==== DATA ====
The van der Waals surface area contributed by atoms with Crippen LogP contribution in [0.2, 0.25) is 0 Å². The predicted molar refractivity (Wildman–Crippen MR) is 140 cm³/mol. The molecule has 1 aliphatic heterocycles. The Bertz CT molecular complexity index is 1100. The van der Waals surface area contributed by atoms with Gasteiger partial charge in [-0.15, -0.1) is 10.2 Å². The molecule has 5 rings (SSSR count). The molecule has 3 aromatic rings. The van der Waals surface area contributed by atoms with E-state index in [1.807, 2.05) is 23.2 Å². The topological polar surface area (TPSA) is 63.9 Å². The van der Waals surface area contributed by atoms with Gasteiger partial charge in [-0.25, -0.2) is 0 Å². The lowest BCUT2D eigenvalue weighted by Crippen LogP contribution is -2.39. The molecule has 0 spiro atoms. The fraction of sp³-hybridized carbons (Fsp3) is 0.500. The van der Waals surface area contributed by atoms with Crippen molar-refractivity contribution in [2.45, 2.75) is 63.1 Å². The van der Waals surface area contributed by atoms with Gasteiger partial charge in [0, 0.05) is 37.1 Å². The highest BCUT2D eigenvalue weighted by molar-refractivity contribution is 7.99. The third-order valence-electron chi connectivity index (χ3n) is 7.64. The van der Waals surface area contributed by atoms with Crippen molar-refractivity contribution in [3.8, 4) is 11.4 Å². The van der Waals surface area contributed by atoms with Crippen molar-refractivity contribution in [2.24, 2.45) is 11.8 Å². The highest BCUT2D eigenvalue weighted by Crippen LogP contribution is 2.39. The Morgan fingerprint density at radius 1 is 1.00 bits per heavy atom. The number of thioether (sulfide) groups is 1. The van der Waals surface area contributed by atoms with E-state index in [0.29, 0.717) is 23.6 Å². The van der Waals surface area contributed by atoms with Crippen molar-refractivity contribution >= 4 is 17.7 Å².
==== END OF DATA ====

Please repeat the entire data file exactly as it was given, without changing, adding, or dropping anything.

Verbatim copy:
The van der Waals surface area contributed by atoms with Crippen LogP contribution in [0.2, 0.25) is 0 Å². The predicted molar refractivity (Wildman–Crippen MR) is 140 cm³/mol. The molecule has 1 aliphatic heterocycles. The Bertz CT molecular complexity index is 1100. The van der Waals surface area contributed by atoms with Gasteiger partial charge in [-0.15, -0.1) is 10.2 Å². The molecule has 5 rings (SSSR count). The molecule has 3 aromatic rings. The van der Waals surface area contributed by atoms with E-state index in [1.807, 2.05) is 23.2 Å². The topological polar surface area (TPSA) is 63.9 Å². The van der Waals surface area contributed by atoms with Gasteiger partial charge in [-0.25, -0.2) is 0 Å². The lowest BCUT2D eigenvalue weighted by Crippen LogP contribution is -2.39. The molecule has 0 spiro atoms. The fraction of sp³-hybridized carbons (Fsp3) is 0.500. The van der Waals surface area contributed by atoms with Crippen molar-refractivity contribution in [2.45, 2.75) is 63.1 Å². The van der Waals surface area contributed by atoms with Gasteiger partial charge in [0, 0.05) is 37.1 Å². The highest BCUT2D eigenvalue weighted by molar-refractivity contribution is 7.99. The third-order valence-electron chi connectivity index (χ3n) is 7.64. The van der Waals surface area contributed by atoms with Crippen molar-refractivity contribution in [3.8, 4) is 11.4 Å². The van der Waals surface area contributed by atoms with Crippen molar-refractivity contribution in [2.24, 2.45) is 11.8 Å². The highest BCUT2D eigenvalue weighted by Crippen LogP contribution is 2.39. The Morgan fingerprint density at radius 1 is 1.00 bits per heavy atom. The number of thioether (sulfide) groups is 1. The van der Waals surface area contributed by atoms with E-state index in [0.29, 0.717) is 23.6 Å². The van der Waals surface area contributed by atoms with Crippen molar-refractivity contribution >= 4 is 17.7 Å².